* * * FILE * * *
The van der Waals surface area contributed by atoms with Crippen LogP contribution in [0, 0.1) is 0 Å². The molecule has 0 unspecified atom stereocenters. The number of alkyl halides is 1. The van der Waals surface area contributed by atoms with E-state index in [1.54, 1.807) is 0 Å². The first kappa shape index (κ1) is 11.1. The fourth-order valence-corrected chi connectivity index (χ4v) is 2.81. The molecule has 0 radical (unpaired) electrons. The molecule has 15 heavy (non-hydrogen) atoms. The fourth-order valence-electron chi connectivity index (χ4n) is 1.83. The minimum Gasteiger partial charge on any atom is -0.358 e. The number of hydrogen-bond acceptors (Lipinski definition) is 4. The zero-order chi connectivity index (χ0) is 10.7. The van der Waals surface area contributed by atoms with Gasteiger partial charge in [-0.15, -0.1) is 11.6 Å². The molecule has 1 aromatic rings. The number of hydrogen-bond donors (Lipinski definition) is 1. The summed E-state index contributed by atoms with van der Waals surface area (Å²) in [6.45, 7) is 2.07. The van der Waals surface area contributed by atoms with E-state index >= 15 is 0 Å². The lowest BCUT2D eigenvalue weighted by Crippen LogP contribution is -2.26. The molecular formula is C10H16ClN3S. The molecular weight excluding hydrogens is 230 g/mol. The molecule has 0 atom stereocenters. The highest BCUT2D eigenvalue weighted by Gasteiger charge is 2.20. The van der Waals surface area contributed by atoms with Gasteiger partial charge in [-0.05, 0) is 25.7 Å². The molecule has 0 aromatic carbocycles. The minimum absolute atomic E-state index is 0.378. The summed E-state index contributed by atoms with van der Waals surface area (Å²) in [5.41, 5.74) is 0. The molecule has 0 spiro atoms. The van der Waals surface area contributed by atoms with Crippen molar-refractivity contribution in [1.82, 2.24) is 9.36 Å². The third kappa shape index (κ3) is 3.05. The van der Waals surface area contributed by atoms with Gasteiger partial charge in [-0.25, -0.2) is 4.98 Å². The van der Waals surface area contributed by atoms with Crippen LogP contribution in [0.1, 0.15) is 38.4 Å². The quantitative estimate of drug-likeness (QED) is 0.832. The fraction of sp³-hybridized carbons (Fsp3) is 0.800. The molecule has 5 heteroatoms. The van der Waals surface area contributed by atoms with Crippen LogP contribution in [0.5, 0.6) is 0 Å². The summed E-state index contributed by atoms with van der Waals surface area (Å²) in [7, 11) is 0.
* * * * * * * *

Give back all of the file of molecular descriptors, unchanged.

The van der Waals surface area contributed by atoms with Crippen LogP contribution in [0, 0.1) is 0 Å². The molecule has 0 unspecified atom stereocenters. The number of alkyl halides is 1. The van der Waals surface area contributed by atoms with E-state index in [1.54, 1.807) is 0 Å². The first kappa shape index (κ1) is 11.1. The fourth-order valence-corrected chi connectivity index (χ4v) is 2.81. The molecule has 0 radical (unpaired) electrons. The molecule has 15 heavy (non-hydrogen) atoms. The fourth-order valence-electron chi connectivity index (χ4n) is 1.83. The minimum Gasteiger partial charge on any atom is -0.358 e. The number of hydrogen-bond acceptors (Lipinski definition) is 4. The zero-order chi connectivity index (χ0) is 10.7. The van der Waals surface area contributed by atoms with Gasteiger partial charge in [-0.15, -0.1) is 11.6 Å². The molecule has 1 aromatic rings. The number of hydrogen-bond donors (Lipinski definition) is 1. The summed E-state index contributed by atoms with van der Waals surface area (Å²) in [6.45, 7) is 2.07. The van der Waals surface area contributed by atoms with E-state index >= 15 is 0 Å². The lowest BCUT2D eigenvalue weighted by Crippen LogP contribution is -2.26. The molecular formula is C10H16ClN3S. The molecular weight excluding hydrogens is 230 g/mol. The molecule has 0 atom stereocenters. The highest BCUT2D eigenvalue weighted by Gasteiger charge is 2.20. The van der Waals surface area contributed by atoms with Gasteiger partial charge in [-0.05, 0) is 25.7 Å². The molecule has 0 aromatic carbocycles. The minimum absolute atomic E-state index is 0.378. The summed E-state index contributed by atoms with van der Waals surface area (Å²) in [5.41, 5.74) is 0. The molecule has 0 spiro atoms. The van der Waals surface area contributed by atoms with Crippen molar-refractivity contribution in [1.82, 2.24) is 9.36 Å². The third kappa shape index (κ3) is 3.05. The van der Waals surface area contributed by atoms with Gasteiger partial charge in [-0.25, -0.2) is 4.98 Å². The van der Waals surface area contributed by atoms with Crippen LogP contribution in [0.1, 0.15) is 38.4 Å². The quantitative estimate of drug-likeness (QED) is 0.832. The fraction of sp³-hybridized carbons (Fsp3) is 0.800. The molecule has 5 heteroatoms. The van der Waals surface area contributed by atoms with Crippen LogP contribution in [0.5, 0.6) is 0 Å². The summed E-state index contributed by atoms with van der Waals surface area (Å²) in [7, 11) is 0.